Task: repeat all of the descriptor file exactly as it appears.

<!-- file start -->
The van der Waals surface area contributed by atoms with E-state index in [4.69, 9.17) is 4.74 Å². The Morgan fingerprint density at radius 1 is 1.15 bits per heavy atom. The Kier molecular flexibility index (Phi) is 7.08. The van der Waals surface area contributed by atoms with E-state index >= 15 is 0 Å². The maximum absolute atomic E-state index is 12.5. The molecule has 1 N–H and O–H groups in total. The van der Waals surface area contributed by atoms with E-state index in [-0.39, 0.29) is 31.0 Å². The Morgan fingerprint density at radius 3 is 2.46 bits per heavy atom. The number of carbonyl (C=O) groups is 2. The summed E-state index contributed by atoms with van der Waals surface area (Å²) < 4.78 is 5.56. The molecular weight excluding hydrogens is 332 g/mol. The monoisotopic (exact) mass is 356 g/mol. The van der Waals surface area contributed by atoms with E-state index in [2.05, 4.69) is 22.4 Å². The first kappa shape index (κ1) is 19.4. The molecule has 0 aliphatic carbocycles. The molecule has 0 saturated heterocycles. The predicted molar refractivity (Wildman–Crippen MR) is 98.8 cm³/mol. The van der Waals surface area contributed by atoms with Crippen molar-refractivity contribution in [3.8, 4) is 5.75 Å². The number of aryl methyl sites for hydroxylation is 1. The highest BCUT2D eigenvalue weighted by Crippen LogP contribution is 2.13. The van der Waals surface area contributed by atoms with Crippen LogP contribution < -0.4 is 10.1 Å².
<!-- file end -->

The van der Waals surface area contributed by atoms with E-state index in [4.69, 9.17) is 4.74 Å². The Morgan fingerprint density at radius 1 is 1.15 bits per heavy atom. The Kier molecular flexibility index (Phi) is 7.08. The van der Waals surface area contributed by atoms with E-state index >= 15 is 0 Å². The maximum absolute atomic E-state index is 12.5. The molecule has 1 N–H and O–H groups in total. The van der Waals surface area contributed by atoms with E-state index in [-0.39, 0.29) is 31.0 Å². The Morgan fingerprint density at radius 3 is 2.46 bits per heavy atom. The number of carbonyl (C=O) groups is 2. The summed E-state index contributed by atoms with van der Waals surface area (Å²) < 4.78 is 5.56. The molecular weight excluding hydrogens is 332 g/mol. The monoisotopic (exact) mass is 356 g/mol. The van der Waals surface area contributed by atoms with E-state index in [2.05, 4.69) is 22.4 Å². The first kappa shape index (κ1) is 19.4. The molecule has 0 aliphatic carbocycles. The molecule has 0 saturated heterocycles. The predicted molar refractivity (Wildman–Crippen MR) is 98.8 cm³/mol. The van der Waals surface area contributed by atoms with Crippen molar-refractivity contribution in [3.8, 4) is 5.75 Å². The number of aryl methyl sites for hydroxylation is 1. The highest BCUT2D eigenvalue weighted by Crippen LogP contribution is 2.13. The van der Waals surface area contributed by atoms with Crippen LogP contribution < -0.4 is 10.1 Å².